Every once in a while, you’ll run across an oddity on DVD’s – files that are easily viewed on the DVD player but do not show up in Handbrake. (After selecting BROWSE, the rest of the DVD loads but not that segment). It’s usually because it’s not copy-protected and “open” – usually the movie trailers or making-of featurettes, for that ripping/converting, I rely on Open Shiiva.
Now Open Shiiva hasn’t been updated in a while so it may not work on an Intel Mac but for older PPC Macs, it works fine on all my 10.4 machines.
Open Shiiva will also work on VOB files created by DVD recorders.
Open your DVD disc and look at the Video_TS folder. Eventually you’ll get to recognize the “non-movie” segment by an educated guess.
When you open up the folder, you can see some files grouped together that are the largest in size usually towards the bottom of your list – most likely over 1 GB each – grouped together – something like VTS_03_0.VOB, VTS_03_1.VOB, VTS_03_2.VOB, that is almost certainly your movie files that require Handbrake to rip/convert for you to backup.
But you might/should find other files such as VTS_02_1.VOB, and VTS_02_2.VOB which are probably the unprotected video segments. The simplest thing is to create a folder on your desktop, I usually call it Video_TS but you can actually name it anything you want. If you drag those files off the DVD and it begins copying, clearly that is the file you want, as you did not get a warning that you cannot copy the file. You can verify before dragging/copying by opening them in VLC. Just drag that VTS_02_0.VOB file to VLC and it will start playing. If it’s NOT the right file, go back and look at the remaining VOB files. Note, if you don’t need them in QT and you don’t mind watching this segment or in some cases, the entire movie in VLC, you have completed your backup and don’t even Open Shiiva.
(Some older movies or overseas movies might not have any copy protection so if you just want a backup in its original DVD (VOB) format, you are set to go. However, if you also want to watch them using QT, onto Open Shiiva).
Note – during your download of open Shiiva, (it too is open sourced) – do not forget to also scroll halfway down and note the additional libraries/encoders that you have to download.
Yes, in theory, Handbrake will open a folder (and not just the DVD) but it doesn’t seem to work in most cases for me.
This is the Open Shiiva main window. Simply select SET INPUT FILE to look for your folder and then SET OUTOUT MP4 to indicate where you want the completed converted file to go. As you can see, you also get a preview in Open Shiiva below. The blue dot above the video window is a control/cue bar. The three check-marks are already selected.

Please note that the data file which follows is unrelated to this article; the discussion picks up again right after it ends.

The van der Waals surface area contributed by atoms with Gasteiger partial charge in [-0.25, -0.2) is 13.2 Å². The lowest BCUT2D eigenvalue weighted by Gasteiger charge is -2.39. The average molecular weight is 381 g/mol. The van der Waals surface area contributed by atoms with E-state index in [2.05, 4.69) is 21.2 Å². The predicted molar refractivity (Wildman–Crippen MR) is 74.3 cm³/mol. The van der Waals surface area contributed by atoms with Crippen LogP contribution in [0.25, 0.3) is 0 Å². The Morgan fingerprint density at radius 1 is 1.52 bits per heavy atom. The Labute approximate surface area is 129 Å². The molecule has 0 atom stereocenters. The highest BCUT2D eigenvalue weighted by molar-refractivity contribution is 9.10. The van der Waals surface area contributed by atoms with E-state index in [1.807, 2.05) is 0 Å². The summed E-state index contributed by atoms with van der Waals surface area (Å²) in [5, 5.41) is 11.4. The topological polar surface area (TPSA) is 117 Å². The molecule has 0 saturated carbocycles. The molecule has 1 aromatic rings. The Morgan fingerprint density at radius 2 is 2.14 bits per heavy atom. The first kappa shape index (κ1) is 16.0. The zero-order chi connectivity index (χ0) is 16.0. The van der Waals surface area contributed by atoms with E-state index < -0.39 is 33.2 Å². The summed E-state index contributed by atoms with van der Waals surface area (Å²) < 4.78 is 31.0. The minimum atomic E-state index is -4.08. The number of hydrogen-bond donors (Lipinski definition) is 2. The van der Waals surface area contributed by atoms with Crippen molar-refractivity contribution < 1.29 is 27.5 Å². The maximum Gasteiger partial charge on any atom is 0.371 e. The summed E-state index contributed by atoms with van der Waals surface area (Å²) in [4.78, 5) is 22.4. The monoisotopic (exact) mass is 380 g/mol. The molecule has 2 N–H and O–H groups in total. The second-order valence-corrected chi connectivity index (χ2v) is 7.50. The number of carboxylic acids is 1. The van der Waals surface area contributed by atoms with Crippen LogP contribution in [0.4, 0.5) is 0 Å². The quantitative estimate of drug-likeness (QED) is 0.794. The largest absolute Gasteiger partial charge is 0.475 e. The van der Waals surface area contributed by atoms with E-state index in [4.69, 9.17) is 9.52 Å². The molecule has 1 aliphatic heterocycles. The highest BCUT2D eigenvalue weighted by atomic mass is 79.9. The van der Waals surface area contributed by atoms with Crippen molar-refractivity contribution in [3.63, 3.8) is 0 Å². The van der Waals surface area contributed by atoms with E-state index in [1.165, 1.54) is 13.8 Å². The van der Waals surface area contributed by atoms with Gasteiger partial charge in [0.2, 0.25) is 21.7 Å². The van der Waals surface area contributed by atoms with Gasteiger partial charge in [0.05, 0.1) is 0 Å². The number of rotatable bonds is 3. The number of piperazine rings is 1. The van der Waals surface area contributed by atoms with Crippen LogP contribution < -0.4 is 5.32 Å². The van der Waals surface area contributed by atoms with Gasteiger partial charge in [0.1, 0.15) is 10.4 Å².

The CROP & SCALE tab is pretty obvious so I won’t go into detail there – as you can gauge by the preview window where you stand on crop & scaling. There is one oddity though, the LUMINA BICUBIC along with about 8 other choices – my guess is it’s something about how it mathematically samples the orginal video file. I remember testing it once a long time with no real difference so I just leave it at its “normal” setting of “Lumina Bicubic/Chroma Bilinear.” Good luck with your testing.
The VIDEO tab settings are plentiful and frankly, I have not tested them all out. I don’t use Open Shiiva all that much – honestly, the final video quality is great but the file sizes are a bit large – I have not tweaked my own settings to test out what would produce a similar quality at a smaller or much smaller sized file so this is just your opening guideline. I think you’ll find the quality is there with these settings, you might quibble on the file size though.
Part of the problem is that Open Shiiva is 4+ years old since it’s last revision and while there is a QT setting, it does not “see” the H.264 setting so I use xVid because it seems to deliver slightly higher resolution.
SUBTITLES & AUDIO tab settings are also straightforward.
The final tab is PROCESSING – the reason I list it is the START button is not easy to spot – it’s called GO (in the screensnap, it says STOP because it’s in the process of converting). Click on GO to start your process.
There are some other free solutions including DROP2DV but it does most of its work using TERMINAL and with my ham fingers, I try to stay away from TERMINAL – I also cannot tell from its cryptic menus if it’s actually doing anything – it doesn’t seem to work for me.
Some other people recommend MPEG Streamclip but I haven’t gotten around to testing it yet.
Our original guide to using Handbrake to rip/convert DVD’s to Quicktime is here.
P.S. – remembered one more thing – the only real flaw with Open Shiiva is that it has no SAVE Preferences settings so be sure and write down what works for you because it’s a clean slate next time you start.